How to Turn Your Proposal Into a Configuration Control Nightmare

Sep 11, 2012

Since we proposal professionals don’t have enough pressure on us during a proposal effort, I thought I’d share these handy tips to spice up your life during those all-night deadline parties!

  1. Don’t use any centralized document management system. Emailing files among multiple team members is fine. Even better, pass around a few flash drives. Better still, keep everything on your own computer — no one else needs to see the files until you’re done anyway.
  2. Don’t use the features that come with systems like VPC, Privia or SharePoint. All those “features” are pretty much useless and are just there to drive up the cost of the software. You don’t really need a centralized contact list, and no one wants a master proposal calendar with standups, reviews, and major milestones plugged in and annoying everyone with reminders and status updates. And let’s not even talk about version control.
  3. Don’t restrict access for anyone. There’s no reason for setting permissions for individuals or groups based on their role in their proposal (or their skill with the proposal system). Everyone on the team should be able to see all of the files. That includes subcontractors, because hey, they signed an NDA, right?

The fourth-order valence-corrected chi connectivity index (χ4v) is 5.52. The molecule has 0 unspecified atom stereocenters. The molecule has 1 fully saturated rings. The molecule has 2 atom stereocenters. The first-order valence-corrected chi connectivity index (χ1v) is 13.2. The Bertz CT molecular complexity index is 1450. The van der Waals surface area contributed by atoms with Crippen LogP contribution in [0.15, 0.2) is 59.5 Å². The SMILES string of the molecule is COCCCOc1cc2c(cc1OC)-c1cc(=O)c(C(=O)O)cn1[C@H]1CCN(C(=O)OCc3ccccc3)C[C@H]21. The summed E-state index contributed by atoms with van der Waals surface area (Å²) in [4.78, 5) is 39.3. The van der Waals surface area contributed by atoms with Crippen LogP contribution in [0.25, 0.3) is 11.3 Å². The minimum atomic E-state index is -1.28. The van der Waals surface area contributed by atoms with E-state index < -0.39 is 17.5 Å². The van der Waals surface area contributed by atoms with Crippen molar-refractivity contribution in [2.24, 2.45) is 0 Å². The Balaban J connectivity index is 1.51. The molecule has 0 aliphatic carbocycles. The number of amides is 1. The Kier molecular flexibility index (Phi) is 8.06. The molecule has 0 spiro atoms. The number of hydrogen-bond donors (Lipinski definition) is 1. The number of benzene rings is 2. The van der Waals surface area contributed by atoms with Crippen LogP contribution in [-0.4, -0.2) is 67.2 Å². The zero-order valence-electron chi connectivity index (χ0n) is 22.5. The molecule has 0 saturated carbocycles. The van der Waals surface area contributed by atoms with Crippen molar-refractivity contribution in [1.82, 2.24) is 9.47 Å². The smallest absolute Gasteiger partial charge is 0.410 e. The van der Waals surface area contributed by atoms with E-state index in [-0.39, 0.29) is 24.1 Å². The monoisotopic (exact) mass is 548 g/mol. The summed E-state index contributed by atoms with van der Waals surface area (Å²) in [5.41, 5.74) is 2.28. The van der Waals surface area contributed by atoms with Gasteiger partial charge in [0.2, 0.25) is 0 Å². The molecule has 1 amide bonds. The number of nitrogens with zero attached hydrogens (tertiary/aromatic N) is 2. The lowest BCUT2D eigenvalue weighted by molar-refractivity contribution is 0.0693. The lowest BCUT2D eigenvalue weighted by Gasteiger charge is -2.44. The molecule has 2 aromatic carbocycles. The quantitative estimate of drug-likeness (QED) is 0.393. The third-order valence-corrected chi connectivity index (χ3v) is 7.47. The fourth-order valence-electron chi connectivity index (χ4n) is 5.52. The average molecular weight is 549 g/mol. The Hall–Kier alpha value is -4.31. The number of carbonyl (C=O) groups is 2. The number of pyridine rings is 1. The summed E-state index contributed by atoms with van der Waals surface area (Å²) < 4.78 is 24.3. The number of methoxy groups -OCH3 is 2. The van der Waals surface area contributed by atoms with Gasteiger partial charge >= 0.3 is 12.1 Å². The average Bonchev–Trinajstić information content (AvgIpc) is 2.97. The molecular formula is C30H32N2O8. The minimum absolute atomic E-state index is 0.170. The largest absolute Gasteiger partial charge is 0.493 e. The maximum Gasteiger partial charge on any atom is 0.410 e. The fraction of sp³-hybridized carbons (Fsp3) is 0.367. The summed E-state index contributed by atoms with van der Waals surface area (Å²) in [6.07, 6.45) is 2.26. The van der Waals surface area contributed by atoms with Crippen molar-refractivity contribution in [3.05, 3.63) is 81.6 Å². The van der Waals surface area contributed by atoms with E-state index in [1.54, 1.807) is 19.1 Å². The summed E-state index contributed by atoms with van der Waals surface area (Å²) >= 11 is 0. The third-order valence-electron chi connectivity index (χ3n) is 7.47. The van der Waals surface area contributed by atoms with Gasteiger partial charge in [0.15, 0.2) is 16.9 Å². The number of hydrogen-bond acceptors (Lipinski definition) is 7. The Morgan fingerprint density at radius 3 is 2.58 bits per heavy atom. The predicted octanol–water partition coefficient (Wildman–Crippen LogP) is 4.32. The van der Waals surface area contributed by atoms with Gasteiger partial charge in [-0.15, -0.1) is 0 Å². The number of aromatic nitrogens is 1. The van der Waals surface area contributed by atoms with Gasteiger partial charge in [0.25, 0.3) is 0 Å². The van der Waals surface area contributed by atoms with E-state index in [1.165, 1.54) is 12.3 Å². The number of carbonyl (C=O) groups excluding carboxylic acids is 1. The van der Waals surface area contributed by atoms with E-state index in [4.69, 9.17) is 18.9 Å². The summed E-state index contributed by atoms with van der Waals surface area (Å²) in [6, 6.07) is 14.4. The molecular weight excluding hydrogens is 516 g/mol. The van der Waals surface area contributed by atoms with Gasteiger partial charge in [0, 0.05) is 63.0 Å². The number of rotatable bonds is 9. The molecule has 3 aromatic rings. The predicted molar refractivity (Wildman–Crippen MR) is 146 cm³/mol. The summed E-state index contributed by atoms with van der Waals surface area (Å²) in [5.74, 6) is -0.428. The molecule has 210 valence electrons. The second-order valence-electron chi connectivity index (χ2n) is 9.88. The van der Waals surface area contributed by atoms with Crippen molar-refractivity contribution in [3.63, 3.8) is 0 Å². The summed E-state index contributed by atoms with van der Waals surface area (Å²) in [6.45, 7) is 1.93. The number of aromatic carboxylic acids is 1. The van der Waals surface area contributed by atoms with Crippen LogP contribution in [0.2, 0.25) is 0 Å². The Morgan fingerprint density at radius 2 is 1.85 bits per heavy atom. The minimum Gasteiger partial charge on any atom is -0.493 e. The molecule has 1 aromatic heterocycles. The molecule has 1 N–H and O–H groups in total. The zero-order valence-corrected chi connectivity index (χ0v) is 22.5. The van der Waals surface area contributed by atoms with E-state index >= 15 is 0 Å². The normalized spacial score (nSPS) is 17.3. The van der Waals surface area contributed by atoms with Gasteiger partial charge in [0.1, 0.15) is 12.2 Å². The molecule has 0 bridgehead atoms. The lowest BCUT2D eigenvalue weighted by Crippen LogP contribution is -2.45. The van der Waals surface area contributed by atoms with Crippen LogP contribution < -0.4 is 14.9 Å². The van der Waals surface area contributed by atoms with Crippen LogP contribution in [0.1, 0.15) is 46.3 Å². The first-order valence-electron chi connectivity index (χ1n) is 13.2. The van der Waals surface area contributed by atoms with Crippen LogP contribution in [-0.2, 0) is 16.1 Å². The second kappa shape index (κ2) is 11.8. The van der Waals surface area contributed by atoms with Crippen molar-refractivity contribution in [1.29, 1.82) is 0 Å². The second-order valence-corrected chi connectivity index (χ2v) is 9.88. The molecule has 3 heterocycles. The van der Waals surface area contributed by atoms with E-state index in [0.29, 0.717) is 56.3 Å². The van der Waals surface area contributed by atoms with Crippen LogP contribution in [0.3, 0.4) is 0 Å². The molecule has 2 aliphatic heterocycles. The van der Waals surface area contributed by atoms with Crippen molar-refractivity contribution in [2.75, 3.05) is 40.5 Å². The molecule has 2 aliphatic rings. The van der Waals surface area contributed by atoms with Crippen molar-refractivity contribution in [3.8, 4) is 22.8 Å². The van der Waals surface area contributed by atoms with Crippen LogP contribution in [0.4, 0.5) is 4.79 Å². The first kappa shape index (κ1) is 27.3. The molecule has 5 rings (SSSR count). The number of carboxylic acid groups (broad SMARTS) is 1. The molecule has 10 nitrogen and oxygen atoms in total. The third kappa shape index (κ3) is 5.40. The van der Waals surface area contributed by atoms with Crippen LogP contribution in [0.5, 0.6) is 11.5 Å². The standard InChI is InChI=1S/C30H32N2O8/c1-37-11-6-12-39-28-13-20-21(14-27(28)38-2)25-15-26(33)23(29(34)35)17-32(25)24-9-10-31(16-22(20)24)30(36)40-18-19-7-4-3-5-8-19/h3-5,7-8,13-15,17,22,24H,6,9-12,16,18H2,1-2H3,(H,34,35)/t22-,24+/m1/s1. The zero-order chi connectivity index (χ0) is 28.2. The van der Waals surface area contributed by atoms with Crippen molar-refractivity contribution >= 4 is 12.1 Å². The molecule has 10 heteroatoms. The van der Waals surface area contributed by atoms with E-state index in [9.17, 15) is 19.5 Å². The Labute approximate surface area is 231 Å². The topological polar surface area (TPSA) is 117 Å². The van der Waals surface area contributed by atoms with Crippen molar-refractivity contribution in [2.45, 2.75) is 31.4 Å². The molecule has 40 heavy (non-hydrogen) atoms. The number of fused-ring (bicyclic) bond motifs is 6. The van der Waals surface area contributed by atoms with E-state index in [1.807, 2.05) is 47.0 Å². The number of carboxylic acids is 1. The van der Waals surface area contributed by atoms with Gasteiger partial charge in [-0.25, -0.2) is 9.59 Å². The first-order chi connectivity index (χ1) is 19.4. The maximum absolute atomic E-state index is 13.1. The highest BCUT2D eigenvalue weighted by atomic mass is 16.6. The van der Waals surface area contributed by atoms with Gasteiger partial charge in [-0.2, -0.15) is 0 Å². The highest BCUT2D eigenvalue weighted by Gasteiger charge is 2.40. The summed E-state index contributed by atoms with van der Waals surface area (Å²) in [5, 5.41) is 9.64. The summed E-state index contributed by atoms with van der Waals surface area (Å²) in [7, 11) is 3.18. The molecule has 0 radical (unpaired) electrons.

4. Don’t bother establishing (or conforming to) a standard file naming convention. After all, anyone who actually opens the file can figure out what it’s about. Production can standardize the file names when they combine everything.
  5. Don’t create separate author folders for each writer. The authors don’t want to work with multiple folders, so let everyone post all of their boilerplate, reuse, rough drafts, sketches, and grocery lists into one place.
  6. Don’t create a common “current version” folder for the master files. Don’t expect the authors to post their polished work any place in particular. The Proposal Coordinator can go through all the author folders and update the master documents.
  7. Don’t “check out” your files whenever you work on them. Just upload a new version whenever you’re ready because it will overwrite anything else that’s up there.
  8. Don’t “check in” your files several times a day. In fact, don’t bother doing it even once a day. Because no one else needs to see your latest version.
  9. Don’t keep static copies of the files that go to color team reviews. No one will ever need to go back to check the “pens down” versions of the files anyway.
  10. Don’t keep separate copies of each reviewer’s comments from each review. Let the color team review and comment on the master files. They’ll probably all agree anyway, and no one will ever go back to check to see if you actually implemented their comments from the prior reviews.

There are, of course, lots of other ways to make your proposal life more interesting, but these are a few of my favorites. Implement one or more of these tips and I guarantee you’ll have the proposal of a lifetime.

Carol Turpin

Written by Carol Turpin

Carol Turpin is a guest contributor to the Key Solutions blog. She is a Proposal Development Specialist with 25 years of experience as a proposal strategist, proposal manager, publications manager, contract negotiator, technical writer, and editor.

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